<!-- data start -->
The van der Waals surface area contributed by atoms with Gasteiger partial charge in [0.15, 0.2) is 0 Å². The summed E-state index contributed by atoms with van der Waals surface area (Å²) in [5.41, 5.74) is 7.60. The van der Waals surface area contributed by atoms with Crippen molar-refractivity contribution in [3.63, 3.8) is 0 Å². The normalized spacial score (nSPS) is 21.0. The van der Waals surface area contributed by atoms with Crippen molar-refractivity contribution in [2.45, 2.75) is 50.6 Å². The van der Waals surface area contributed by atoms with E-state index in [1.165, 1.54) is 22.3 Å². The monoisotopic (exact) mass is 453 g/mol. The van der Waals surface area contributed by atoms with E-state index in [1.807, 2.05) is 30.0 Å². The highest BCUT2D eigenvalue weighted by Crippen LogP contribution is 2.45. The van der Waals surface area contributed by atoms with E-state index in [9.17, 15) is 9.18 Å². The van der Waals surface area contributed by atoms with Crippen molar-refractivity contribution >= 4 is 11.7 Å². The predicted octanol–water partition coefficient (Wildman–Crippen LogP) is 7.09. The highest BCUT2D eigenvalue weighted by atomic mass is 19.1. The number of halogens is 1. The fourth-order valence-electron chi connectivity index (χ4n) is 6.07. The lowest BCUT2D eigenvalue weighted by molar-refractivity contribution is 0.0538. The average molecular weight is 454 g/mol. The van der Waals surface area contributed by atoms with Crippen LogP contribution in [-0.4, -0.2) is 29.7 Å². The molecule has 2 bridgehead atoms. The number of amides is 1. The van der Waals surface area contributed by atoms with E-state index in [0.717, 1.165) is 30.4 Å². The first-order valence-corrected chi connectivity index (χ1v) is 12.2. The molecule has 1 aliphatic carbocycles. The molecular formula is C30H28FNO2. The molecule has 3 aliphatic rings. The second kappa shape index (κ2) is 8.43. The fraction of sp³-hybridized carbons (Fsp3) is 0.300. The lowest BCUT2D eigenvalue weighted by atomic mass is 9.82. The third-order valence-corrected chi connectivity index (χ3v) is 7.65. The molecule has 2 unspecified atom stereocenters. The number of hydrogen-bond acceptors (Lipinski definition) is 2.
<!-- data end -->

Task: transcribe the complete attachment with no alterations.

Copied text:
The van der Waals surface area contributed by atoms with Gasteiger partial charge in [0.15, 0.2) is 0 Å². The summed E-state index contributed by atoms with van der Waals surface area (Å²) in [5.41, 5.74) is 7.60. The van der Waals surface area contributed by atoms with Crippen molar-refractivity contribution in [3.63, 3.8) is 0 Å². The normalized spacial score (nSPS) is 21.0. The van der Waals surface area contributed by atoms with Crippen molar-refractivity contribution in [2.45, 2.75) is 50.6 Å². The van der Waals surface area contributed by atoms with E-state index in [1.165, 1.54) is 22.3 Å². The monoisotopic (exact) mass is 453 g/mol. The van der Waals surface area contributed by atoms with E-state index in [1.807, 2.05) is 30.0 Å². The highest BCUT2D eigenvalue weighted by Crippen LogP contribution is 2.45. The van der Waals surface area contributed by atoms with E-state index in [9.17, 15) is 9.18 Å². The van der Waals surface area contributed by atoms with Crippen molar-refractivity contribution >= 4 is 11.7 Å². The predicted octanol–water partition coefficient (Wildman–Crippen LogP) is 7.09. The highest BCUT2D eigenvalue weighted by atomic mass is 19.1. The number of halogens is 1. The fourth-order valence-electron chi connectivity index (χ4n) is 6.07. The lowest BCUT2D eigenvalue weighted by molar-refractivity contribution is 0.0538. The average molecular weight is 454 g/mol. The van der Waals surface area contributed by atoms with Crippen LogP contribution in [-0.4, -0.2) is 29.7 Å². The molecule has 2 bridgehead atoms. The number of amides is 1. The van der Waals surface area contributed by atoms with E-state index in [0.717, 1.165) is 30.4 Å². The first-order valence-corrected chi connectivity index (χ1v) is 12.2. The molecule has 1 aliphatic carbocycles. The molecular formula is C30H28FNO2. The molecule has 3 aliphatic rings. The second kappa shape index (κ2) is 8.43. The fraction of sp³-hybridized carbons (Fsp3) is 0.300. The lowest BCUT2D eigenvalue weighted by atomic mass is 9.82. The third-order valence-corrected chi connectivity index (χ3v) is 7.65. The molecule has 2 unspecified atom stereocenters. The number of hydrogen-bond acceptors (Lipinski definition) is 2.